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On new album 'No One Can Ever Know', however, the Scottish group tread new ground. Or at least add some fresh earth to keep their sound fertile.
Fixed to their past material by that distinctive sombre vocal of James Graham, the band explore more than the contemplative indie rock of past releases (of which 'Fourteen Autumns & Fifteen Winters' is heartily recommended). They branch into a number of 80's post-punk/new wave influences, from the distinctly Joy Division pulse running through the atmospheric 'Kill It In The Morning', to warmer Depeche-isms on ' Another Bed ', which seethes in the quietest possible manner to great effect.
Where 'No One Can Ever Know' excels is in weaving a disconcertingly positive feeling into songs that should otherwise remain unrelentingly dour. To further the obvious homeland allusions, the effect is not dissimilar from a shaft of sunlight breaking all too brieflt through the heavily clouded Highland skies.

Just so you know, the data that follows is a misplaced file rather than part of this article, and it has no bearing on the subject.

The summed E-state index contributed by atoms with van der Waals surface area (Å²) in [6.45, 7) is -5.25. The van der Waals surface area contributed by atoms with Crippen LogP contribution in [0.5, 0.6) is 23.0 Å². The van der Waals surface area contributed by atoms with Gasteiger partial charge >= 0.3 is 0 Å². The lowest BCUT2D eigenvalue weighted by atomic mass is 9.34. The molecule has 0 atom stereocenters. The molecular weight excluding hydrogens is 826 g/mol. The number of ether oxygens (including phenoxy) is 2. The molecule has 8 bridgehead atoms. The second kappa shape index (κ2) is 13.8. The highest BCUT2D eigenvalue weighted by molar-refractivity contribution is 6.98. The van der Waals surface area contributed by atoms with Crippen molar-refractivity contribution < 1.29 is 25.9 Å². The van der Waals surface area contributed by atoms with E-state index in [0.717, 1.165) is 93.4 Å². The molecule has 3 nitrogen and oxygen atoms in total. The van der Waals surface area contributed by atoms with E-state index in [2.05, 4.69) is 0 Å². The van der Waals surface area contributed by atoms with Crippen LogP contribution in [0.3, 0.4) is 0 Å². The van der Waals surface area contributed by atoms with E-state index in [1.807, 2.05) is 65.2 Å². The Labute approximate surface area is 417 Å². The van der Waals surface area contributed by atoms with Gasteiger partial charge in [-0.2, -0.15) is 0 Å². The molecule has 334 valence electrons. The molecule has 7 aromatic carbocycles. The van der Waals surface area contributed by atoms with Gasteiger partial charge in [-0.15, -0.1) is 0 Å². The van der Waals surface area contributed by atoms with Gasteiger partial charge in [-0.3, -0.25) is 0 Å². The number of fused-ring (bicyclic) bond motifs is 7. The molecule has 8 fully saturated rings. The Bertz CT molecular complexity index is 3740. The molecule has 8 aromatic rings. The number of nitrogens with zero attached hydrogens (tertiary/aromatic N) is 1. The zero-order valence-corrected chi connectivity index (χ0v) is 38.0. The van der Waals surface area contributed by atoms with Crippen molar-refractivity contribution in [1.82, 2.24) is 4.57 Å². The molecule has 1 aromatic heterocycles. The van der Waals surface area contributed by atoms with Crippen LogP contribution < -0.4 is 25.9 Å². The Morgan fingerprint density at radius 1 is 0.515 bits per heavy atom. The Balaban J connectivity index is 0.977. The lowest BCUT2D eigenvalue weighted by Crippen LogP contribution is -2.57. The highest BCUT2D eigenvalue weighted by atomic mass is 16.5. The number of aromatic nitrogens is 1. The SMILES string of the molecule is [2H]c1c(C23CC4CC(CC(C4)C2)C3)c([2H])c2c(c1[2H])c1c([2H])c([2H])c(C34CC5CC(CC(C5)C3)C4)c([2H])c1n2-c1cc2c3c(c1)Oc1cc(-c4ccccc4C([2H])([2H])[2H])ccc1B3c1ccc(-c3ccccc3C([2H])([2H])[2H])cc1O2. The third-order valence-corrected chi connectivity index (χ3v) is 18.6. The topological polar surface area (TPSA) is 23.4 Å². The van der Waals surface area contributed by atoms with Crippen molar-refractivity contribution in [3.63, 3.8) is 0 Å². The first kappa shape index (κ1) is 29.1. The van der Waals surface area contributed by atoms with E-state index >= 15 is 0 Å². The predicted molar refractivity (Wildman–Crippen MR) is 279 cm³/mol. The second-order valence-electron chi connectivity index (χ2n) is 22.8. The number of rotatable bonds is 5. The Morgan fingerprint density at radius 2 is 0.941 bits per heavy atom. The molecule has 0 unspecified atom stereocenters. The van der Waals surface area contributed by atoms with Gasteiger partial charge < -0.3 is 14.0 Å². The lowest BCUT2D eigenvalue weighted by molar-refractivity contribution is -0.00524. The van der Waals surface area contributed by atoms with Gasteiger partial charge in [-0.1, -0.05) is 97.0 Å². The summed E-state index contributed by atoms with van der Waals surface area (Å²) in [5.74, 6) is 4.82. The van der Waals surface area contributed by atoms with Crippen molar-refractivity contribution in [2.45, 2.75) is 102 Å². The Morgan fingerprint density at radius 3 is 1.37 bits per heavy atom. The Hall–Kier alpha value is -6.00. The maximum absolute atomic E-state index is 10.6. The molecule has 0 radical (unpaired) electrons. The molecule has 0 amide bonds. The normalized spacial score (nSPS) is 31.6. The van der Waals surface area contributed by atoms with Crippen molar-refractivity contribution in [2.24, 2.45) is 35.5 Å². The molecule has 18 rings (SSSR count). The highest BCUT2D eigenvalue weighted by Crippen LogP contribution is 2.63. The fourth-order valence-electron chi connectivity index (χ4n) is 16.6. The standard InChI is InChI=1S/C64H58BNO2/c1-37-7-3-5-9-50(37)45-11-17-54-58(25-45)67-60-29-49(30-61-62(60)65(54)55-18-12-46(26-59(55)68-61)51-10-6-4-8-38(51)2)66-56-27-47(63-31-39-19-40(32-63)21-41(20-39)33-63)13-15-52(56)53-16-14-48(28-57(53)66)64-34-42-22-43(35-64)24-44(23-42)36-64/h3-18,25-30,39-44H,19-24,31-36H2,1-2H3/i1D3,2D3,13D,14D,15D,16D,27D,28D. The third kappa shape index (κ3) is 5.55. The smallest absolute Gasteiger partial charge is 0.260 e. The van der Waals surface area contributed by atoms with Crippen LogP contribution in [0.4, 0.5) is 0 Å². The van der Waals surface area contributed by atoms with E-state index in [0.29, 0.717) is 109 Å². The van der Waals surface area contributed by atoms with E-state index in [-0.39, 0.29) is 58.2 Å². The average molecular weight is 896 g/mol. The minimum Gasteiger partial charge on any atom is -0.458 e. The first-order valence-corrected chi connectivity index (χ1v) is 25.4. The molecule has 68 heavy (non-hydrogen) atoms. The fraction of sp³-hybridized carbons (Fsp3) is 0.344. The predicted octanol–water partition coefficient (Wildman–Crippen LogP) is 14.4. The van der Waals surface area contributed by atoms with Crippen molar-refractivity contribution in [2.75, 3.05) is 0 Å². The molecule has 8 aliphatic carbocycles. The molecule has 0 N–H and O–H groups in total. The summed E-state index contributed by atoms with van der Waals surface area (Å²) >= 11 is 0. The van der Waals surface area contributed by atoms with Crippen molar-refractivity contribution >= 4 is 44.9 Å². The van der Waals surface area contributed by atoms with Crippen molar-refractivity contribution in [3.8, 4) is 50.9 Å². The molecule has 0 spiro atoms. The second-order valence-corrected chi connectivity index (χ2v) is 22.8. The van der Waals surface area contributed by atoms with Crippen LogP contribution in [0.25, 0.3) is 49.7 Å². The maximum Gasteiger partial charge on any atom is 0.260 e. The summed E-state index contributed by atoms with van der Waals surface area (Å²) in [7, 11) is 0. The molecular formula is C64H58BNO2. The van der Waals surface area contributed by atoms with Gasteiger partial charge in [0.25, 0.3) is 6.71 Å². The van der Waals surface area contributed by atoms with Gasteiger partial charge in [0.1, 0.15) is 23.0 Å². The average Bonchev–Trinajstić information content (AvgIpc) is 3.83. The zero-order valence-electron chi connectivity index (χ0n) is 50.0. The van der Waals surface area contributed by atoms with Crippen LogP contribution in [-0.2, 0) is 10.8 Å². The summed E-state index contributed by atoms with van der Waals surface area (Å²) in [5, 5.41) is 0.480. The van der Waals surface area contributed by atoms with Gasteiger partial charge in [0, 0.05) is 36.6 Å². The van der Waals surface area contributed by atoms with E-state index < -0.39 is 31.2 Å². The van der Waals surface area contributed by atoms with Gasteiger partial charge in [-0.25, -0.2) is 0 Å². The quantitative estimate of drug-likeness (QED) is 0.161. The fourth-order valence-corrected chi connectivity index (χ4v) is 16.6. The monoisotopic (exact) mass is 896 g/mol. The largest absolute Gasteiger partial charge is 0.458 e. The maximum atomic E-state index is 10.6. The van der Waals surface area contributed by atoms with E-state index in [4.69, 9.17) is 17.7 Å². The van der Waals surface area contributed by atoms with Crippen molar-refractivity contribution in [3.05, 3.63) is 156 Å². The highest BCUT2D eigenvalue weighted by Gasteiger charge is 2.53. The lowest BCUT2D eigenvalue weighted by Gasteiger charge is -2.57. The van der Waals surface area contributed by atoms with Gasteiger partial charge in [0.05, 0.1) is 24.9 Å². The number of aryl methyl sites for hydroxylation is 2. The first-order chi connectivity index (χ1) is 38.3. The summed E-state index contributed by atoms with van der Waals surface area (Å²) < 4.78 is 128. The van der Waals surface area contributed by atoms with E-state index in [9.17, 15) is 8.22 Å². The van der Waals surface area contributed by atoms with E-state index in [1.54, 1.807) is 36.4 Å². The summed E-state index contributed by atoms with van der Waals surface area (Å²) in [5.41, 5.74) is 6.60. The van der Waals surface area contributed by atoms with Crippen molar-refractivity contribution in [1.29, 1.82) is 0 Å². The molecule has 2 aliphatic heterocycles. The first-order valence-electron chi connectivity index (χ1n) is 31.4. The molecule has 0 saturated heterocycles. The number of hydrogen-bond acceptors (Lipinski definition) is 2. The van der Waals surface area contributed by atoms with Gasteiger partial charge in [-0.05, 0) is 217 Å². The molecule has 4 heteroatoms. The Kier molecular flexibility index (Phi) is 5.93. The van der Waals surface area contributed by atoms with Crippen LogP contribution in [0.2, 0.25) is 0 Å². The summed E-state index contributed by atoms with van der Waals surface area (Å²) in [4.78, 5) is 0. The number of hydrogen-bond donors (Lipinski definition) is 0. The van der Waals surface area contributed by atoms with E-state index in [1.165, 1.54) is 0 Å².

Take 'Don't Look At Me', which seems to relay the tougher moments of a torrid affair yet, in passages, burns brightly with optimistic synths and the touching cry of "I still want you!" Placed alongside other potentially redemptive songs such as 'Dead City', the contrast with darker moments like 'Not Sleeping' and 'Alphabet' leaves a lasting impression.
Not that The Twilight Sad don't still specialize in sound tracking those bleak, wet and foggy late winter nights, when the world seems so much smaller. They do, with room to spare. But they add space to the songs in just the right places, allowing the listener a moment to hope and dream before plunging back into the darkness. Therein lies the morose brilliance of this album and the skilled manipulators of emotion behind its creation.